Lorne Michaels' brainchild dodders on...

Saturday Night Live is considered a television institution.

I know this because SNL constantly reminds me. Remember when Chris Farley danced with Patrick Swayze? Remember when Will Ferrell played the cowbell? Remember Dan Akroyd and the bass-0-matic? What about when Adam Sandler sang about Hannukah? Hilarious!

But the reality is, SNL has always been mediocre. There have been flashes of brilliance, sure...iconic comedy moments we could recall as vividly as a Seinfeld episode. But try watching all those episodes back-to-back. The skits almost invariably go on too long, characters wear out their welcome, and players who've never been funny are inexplicably kept on (I'm talking about you, Kenan Thompson).

Somehow, though, like a nursing home mainstay who just won't kick this mortal coil, SNL lives on. This season, they've managed two bits of watercooler talk in two weeks.

The first was Tina Fey's impersonation of Sarah Palin in a skit featuring Amy Poehler as Hillary Clinton.

It's a funny skit. Fey isn't a great mimic, but she gets Palin's timbre down well, and while it lands a few direct hits on Palin's inexperience and Clinton's ambition, it's actually fairly kind to the Alaskan Governor compared to, say, The Daily Show, primarily because Tina Fey makes Palin so likable.

The second skit was far more controversial. I missed the show, so I heard about it from my dad, who was incensed. Here's the clip, where a journalist with the New York Times suggests Todd Palin may be guilty of incest toward his daughters.

The sketch angered conservative bloggers and commentators. I was just extremely confused.

The clip begins with this scrolling message:
"Todd Palin, Husband of Sarah Palin, is accused of Incest and Statuatory rape by Saturday Night live. Just a Joke? (sic)"
Well, to answer your question, scrolling message, I'm fairly sure it was a joke.

It was an awful joke...in taste, timing...you name it. I mean, it's really bad. I'm stunned it made it past even SNL's notoriously low standards. The audience response is absolutely abyssmal as a low smattering of nervous laughter gives way to a disgusted "oooh". The sounds of crickets at least denotes confusion...this elicited extreme displeasure from a Blue State audience, and that response was well-deserved.

But SNL was not accusing Todd Palin of incest. In fact, I'm not even sure how you could get that message, even from this edited down version of the sketch. The "joke" is obviously...and I mean obviously...directed at the media in particular and the Left in general. The message of the sketch is two-fold:

Message #1: The media is irresponsible in its reporting, and cares more about promoting controversy and selling ad space than reporting actual facts.

The media was caught off guard by Sarah Palin's nomination. While John McCain, Barack Obama and Joe Biden have been in the public spotlight for a long time and been subject to intense scrutiny, Sarah Palin was brand new. As the media scrambled to find out all they could about Palin's mysterious past, speculation was ridiculous and rampant, ranging from the completely irrelevant (Todd Palin's DUI in 1986) to absurdly disgusting (Palin's son Trig, who has down syndrome, was actually the son of Palin's daughter, Bristol).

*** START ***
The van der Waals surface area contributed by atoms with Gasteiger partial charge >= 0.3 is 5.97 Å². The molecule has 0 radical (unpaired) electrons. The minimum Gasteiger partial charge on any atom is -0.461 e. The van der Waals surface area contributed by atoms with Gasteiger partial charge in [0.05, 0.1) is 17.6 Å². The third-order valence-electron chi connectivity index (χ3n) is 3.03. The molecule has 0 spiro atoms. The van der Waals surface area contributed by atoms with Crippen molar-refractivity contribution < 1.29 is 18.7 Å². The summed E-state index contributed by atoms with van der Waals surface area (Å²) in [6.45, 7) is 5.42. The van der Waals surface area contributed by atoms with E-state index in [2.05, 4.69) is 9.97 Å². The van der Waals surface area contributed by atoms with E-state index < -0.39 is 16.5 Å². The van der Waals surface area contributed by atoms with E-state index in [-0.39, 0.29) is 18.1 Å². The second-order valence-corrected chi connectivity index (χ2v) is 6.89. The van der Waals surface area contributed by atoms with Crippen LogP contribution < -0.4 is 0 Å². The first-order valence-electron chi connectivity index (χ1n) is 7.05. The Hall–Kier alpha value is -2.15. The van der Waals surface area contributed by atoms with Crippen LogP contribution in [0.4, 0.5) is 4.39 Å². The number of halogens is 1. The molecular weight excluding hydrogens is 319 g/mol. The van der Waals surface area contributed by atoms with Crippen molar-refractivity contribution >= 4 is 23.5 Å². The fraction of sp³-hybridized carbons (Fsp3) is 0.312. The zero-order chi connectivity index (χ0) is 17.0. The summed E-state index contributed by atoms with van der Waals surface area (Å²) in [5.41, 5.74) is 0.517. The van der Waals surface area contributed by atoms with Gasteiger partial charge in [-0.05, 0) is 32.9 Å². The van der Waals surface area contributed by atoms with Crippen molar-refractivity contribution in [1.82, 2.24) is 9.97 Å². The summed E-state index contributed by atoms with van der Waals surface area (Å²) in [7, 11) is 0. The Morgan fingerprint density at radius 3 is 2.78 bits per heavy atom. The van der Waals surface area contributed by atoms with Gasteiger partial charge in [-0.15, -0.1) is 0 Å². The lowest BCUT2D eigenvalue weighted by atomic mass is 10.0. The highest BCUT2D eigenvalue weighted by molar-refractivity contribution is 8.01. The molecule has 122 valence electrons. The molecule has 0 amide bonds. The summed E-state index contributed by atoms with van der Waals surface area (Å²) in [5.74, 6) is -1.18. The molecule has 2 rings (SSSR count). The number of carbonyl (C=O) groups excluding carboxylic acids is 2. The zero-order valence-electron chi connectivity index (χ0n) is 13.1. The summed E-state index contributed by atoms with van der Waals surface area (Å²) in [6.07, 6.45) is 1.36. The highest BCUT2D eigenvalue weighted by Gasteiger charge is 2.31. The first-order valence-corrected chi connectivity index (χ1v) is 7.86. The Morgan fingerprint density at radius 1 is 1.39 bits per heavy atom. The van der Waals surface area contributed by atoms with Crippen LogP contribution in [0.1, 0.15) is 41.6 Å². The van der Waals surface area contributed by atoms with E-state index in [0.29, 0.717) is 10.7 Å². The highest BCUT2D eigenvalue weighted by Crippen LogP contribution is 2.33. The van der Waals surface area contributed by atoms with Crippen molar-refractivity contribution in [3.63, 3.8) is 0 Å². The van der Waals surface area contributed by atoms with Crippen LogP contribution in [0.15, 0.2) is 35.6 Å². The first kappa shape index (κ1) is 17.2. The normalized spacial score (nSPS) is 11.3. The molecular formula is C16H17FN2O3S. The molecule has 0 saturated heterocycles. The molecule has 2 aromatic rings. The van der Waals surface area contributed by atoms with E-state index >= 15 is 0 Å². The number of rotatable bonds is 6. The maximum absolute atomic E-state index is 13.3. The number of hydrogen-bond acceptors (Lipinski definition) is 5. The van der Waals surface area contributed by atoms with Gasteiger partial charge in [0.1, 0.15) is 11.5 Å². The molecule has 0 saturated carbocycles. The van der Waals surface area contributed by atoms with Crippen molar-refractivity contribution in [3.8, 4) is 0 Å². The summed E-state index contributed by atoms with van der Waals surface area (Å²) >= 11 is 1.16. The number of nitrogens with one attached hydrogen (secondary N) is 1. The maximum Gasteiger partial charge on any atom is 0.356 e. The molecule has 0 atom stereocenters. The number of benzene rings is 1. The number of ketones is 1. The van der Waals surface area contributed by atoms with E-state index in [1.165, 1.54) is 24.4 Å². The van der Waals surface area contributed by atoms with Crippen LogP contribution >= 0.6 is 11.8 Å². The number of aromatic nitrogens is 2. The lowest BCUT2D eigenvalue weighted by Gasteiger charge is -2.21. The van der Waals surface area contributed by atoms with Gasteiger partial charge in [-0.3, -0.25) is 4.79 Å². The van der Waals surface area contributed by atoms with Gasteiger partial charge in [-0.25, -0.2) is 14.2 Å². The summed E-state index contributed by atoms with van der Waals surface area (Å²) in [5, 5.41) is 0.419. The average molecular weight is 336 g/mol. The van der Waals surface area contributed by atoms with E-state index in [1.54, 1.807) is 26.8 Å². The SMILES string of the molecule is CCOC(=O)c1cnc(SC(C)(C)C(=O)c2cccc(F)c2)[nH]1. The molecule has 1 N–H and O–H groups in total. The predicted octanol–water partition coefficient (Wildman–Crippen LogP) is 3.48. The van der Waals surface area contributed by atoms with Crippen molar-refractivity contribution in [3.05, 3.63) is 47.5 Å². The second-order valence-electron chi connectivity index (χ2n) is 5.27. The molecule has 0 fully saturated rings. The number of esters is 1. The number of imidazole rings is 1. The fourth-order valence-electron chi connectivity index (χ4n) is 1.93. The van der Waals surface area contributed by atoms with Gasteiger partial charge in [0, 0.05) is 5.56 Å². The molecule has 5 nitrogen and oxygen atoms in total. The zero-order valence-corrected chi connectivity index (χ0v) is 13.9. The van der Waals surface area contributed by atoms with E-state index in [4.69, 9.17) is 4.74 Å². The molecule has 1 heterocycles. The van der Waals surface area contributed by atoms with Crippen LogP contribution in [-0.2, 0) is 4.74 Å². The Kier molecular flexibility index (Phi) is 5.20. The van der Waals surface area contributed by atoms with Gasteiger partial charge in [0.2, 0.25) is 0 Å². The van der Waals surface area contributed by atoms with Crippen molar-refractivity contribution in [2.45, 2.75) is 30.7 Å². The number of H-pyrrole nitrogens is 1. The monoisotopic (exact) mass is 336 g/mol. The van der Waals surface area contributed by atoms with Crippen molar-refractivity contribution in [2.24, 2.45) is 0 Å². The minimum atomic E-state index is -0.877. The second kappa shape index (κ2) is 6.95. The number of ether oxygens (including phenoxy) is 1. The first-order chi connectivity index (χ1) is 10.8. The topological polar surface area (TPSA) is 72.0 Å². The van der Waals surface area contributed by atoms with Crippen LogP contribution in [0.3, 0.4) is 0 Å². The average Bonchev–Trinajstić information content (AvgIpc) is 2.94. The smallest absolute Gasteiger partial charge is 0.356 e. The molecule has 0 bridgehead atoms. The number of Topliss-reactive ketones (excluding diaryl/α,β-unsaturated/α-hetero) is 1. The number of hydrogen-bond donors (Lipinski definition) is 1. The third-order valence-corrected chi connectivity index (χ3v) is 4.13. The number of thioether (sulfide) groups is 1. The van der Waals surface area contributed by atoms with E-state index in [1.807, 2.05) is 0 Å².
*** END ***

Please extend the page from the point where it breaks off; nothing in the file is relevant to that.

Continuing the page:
The problem is, anymore it's difficult to pin this speculation on the media, which now seems to umbrella bloggers as well as seasoned journalists. My guess is, most of the wild rumors originated from bloggers looking to pull in traffic, though it's hard to say. Additionally, the sketch targets The New York Times, when cable news channels (from Fox to MSNBC to CNN) are far more culpable in the decline of journalism.

Message #2: The media views rural populations as stupid and inbred.

This message is a bit more focused, and addresses the Left's complicity in the so-called "Culture War". When Bill O'Reilly rants and raves about the battle for American values, he is basically attacking the way Red State America is viewed by the liberals and media in big cities. The perception is that flyover states are backward and naive, holding on to "small-town" values, completely ignorant of urban reality. We posted an example of that mentality earlier this month, when a Slate.com reporter arrogantly toured Palin's hometown of Wasilia.

It's a shame the joke was so horrible, since these are valid satirical targets.


Here's the irony: Conservative commentators are mad as hornets because they've missed the point of this joke. The point of the joke supports two commonly held conservative beliefs, and is aimed at Liberals. Exasperated Liberal commentators are now forced to defend a stupid, unfunny and disgusting attempt at comedy, even though it was directed at them.

This maze of logic came careening through my head late last night, so I couldn't sleep. It was like trying to solve a Rubick's cube of rhetoric. Eventually, I drifted off with these three points:

1. Conservative commentators don't understand comedy.
2. Liberal commentators don't understand comedy.
3. Saturday Night Live, despite a collection of excellent individual players (particularly the awesome Kristen Wiig), is still as bad as it ever was.

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